Targeting the Immune System in Multiple Sclerosis: Current Concepts and Update on New Therapies– Our understanding of alterations that can occur in the immune system in patients with multiple sclerosis (MS) continues to rapidly evolve. This has led to the identification of new therapeutic targets and strategies for medical management. Although parenterally administered disease-modifying therapies such as interferons, glatiramer acetate and natalizumab have been the primary treatment options over the last two decades, the first oral medication for relapsing forms of MS was approved in 2010 and several additional oral agents are in late stages of clinical development. In addition, new monoclonal antibodies that target immune system components are expected to become available in the near future. This educational program, features two expert faculty who specialize in MS and provides neurologists and their treatment teams the opportunity to learn about the latest insights into the immunopathology underlying MS and how recent developments in the medical management of patients with MS may impact contemporary neurology practice.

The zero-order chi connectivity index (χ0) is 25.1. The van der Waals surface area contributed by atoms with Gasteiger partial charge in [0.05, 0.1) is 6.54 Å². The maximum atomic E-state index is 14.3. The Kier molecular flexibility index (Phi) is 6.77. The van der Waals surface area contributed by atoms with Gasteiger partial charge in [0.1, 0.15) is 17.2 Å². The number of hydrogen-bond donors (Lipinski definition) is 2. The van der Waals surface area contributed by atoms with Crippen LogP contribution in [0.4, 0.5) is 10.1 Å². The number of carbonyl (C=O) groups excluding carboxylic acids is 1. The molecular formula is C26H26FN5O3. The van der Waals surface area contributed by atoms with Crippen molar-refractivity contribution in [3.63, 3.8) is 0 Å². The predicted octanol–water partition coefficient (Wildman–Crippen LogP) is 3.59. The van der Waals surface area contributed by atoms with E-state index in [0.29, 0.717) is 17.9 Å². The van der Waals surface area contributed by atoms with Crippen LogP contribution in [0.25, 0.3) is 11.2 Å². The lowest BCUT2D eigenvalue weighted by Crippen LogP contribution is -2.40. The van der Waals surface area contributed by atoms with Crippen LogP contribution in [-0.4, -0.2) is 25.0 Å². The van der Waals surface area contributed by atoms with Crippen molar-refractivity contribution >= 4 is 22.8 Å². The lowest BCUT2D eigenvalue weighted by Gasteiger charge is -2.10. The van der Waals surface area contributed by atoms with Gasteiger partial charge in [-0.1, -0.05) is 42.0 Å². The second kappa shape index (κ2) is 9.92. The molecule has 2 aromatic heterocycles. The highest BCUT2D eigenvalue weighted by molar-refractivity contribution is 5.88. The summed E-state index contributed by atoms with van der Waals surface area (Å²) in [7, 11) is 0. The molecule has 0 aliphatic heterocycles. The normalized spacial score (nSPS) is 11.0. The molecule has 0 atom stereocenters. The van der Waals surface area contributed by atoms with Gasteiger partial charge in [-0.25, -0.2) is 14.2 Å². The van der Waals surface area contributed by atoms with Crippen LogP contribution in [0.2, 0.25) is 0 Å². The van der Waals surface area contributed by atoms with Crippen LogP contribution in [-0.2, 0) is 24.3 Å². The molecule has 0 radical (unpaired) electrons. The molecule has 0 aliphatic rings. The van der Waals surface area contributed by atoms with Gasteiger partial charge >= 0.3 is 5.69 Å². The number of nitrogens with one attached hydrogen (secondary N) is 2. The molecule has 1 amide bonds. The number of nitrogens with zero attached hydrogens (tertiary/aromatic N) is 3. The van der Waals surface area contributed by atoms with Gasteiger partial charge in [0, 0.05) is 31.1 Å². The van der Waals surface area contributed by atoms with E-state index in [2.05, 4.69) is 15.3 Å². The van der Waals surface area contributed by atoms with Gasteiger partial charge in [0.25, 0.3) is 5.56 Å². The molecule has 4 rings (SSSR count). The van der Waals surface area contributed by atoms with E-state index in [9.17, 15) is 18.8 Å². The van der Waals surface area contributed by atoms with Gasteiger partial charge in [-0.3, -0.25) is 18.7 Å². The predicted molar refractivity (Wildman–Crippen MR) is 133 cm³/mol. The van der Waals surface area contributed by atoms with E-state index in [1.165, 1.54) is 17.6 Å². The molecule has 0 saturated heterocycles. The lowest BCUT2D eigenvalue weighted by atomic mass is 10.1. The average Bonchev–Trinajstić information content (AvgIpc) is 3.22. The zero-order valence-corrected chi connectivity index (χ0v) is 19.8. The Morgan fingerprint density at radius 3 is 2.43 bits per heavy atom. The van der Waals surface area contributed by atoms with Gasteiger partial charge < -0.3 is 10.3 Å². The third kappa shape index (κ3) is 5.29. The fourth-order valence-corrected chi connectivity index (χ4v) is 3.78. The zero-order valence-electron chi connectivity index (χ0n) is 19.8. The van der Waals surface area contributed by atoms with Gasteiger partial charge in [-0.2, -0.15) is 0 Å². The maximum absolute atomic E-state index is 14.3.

Describe key pathways involved in the immunopathogenesis underlying multiple sclerosis
Identify potential targets for therapeutic intervention in patients with multiple sclerosis, based on immune dysfunction.
Review the efficacy and safety of new and emerging therapies for multiple sclerosis, including oral therapies and monoclonal antibodies.
1.0 Free CEUs for Nurse Practitioners which includes 0.5 Hours of Pharmacology
This course also offers Free CEUs for Physicians, PAs, Pharmacists and Nurses